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Sprint PCS names new president

Charles Levine steps down a week after news that the cell phone provider's subscriber numbers dropped. Len J. Lauer is replacing him.

Sprint PCS President Charles Levine was replaced Monday, a week after news that the cell phone provider had a "modest drop" in subscribers.

Len J. Lauer, president of the company's long-distance division, will take over Levine's position immediately, according to Sprint, the parent company of Sprint PCS. Sprint Chief Operating Officer Ron LeMay will temporarily replace Lauer, who has been working for Sprint since 1998 and became president of Sprint's Global Markets Group, the company's long-distance division, in 2000.

Levine has retired to his ranch in California, the company said. Sprint spokesman Mark Bonavia had no further comment on the reasons for the departure. However, sources said it was hastened by last week's announcement that Sprint PCS is losing cell phone subscribers.

"The two (Levine's departure and the drop in subscriber numbers) are related," a Sprint source said.

Sprint announced last week that the dip in its wireless telephone unit's total number of subscribers was "modest," resulting from a "higher-than-expected" decrease in the number of its Clear Pay program subscribers. Clear Pay targets low-income customers and sets a spending limit on phone calls.

While it helped Sprint PCS gain new customers, Clear Pay was never a favorite with Wall Street analysts. They said the customers didn't spend enough money on phone calls or the extra services, such as wireless Web surfing, to make the subscriber strategy pay off.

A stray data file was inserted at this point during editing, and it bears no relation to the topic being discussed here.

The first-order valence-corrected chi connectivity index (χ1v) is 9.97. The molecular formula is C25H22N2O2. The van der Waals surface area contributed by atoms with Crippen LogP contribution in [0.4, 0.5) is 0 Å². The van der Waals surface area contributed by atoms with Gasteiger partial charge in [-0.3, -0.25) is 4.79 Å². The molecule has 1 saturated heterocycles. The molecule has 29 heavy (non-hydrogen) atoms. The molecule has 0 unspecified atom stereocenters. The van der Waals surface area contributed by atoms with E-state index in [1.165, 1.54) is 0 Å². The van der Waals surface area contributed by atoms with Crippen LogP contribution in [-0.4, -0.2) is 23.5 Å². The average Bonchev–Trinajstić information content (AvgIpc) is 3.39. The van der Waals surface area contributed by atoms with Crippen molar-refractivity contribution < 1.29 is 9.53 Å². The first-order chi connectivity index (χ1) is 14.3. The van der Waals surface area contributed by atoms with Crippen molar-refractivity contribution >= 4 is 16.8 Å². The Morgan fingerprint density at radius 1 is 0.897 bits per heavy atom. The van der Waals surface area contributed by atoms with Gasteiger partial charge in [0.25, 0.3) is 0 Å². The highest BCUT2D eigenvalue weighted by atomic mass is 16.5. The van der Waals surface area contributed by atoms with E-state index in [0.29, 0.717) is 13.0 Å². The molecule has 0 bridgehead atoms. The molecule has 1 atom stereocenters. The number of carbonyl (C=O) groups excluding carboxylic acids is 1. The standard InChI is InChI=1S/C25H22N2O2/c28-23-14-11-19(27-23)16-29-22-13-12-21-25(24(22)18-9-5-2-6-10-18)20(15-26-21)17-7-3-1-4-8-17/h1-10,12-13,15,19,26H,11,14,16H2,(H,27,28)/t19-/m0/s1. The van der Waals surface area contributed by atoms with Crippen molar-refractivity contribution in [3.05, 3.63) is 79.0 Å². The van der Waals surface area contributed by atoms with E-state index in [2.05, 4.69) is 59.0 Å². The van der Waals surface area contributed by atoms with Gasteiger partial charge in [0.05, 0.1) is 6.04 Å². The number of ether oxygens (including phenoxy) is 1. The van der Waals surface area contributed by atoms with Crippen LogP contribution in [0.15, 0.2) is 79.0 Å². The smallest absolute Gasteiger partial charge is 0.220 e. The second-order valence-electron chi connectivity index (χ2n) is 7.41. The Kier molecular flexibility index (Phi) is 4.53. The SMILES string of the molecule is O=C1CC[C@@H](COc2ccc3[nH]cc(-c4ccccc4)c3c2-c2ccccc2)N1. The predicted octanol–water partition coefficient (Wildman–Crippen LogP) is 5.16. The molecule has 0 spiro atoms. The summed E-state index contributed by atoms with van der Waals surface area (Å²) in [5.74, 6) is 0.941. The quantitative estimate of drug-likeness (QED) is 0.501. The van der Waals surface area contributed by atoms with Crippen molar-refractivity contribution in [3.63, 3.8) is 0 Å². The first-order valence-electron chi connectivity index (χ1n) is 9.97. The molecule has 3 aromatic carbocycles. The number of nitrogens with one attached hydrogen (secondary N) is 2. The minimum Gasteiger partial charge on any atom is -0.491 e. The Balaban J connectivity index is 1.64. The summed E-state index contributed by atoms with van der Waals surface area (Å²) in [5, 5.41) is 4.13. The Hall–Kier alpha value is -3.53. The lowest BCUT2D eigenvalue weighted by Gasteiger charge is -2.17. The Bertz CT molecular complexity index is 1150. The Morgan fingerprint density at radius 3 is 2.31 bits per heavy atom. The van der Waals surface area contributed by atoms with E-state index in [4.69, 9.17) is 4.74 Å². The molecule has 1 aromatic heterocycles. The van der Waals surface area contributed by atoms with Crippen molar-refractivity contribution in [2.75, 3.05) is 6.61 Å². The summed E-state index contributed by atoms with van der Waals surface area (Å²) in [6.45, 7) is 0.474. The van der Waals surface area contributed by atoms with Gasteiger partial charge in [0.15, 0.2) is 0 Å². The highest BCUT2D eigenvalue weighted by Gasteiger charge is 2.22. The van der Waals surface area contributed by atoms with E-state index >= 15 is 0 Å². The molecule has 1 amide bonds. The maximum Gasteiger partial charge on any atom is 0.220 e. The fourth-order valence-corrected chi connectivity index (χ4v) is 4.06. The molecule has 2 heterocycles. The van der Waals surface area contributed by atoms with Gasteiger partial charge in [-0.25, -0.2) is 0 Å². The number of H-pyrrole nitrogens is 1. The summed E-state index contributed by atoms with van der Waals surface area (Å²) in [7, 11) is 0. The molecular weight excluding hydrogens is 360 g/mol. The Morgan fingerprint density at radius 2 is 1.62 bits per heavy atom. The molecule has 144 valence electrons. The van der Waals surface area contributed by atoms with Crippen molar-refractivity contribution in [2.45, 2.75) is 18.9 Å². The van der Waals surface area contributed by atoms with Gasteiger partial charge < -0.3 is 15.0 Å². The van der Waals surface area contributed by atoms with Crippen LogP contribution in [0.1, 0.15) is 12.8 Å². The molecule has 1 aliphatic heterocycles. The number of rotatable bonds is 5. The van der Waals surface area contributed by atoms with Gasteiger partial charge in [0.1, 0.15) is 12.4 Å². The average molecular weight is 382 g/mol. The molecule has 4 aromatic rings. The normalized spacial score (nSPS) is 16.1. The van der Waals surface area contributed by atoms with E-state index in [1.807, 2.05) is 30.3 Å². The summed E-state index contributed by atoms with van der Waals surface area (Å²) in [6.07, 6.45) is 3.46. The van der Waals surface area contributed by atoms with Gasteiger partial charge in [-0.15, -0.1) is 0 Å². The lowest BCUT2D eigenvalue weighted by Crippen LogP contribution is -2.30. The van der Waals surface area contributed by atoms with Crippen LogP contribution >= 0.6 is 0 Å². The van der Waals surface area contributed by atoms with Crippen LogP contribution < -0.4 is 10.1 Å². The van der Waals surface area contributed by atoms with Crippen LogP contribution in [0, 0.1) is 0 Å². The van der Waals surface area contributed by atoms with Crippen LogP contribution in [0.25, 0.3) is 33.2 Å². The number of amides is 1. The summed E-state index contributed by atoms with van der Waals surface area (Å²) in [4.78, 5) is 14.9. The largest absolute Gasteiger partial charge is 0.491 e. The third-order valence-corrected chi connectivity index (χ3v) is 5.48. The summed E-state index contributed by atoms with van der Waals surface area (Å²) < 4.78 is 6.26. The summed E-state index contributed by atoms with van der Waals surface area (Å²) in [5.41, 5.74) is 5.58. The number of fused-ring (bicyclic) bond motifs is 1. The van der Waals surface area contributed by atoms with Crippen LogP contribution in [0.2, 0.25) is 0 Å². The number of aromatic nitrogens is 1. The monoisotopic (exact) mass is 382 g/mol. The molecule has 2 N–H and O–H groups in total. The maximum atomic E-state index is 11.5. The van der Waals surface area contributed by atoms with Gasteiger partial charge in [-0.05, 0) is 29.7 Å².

Sprint has not said exactly how many customers Sprint PCS lost, but analysts believe the number is between 8,000 and 50,000. In June, Sprint reported that Sprint PCS had about 17.1 million wireless subscribers.

Most analysts had expected Sprint PCS to continue adding customers, not to lose them. J.P. Morgan analyst Thomas Lee once expected Sprint PCS to add 400,000 customers in the third quarter of 2002. Now he expects it to lose 8,000.

Levine, who was named chief operating officer of Sprint PCS in January 2000 and president in February 2001, couldn't be reached for comment.

"Chuck Levine was an important part of the incredible growth and development of our PCS operation," Sprint President Bill Esrey said in a statement.

While Levine was at the helm, the carrier had 15 straight quarters of subscriber growth. He also helped the company launch it's earliest wireless Web offering, called Sprint PCS Wireless Web, a m?lange of rudimentary games and Web surfing tools over a telephone network five times slower than a dial-up connection.

Earlier this year, Sprint PCS launched PCS Vision, its "next generation" phone network that is promised to handle twice as many calls as the previous network. The new network is capable of sending Web pages at speeds of about 60kbps to 80kbps.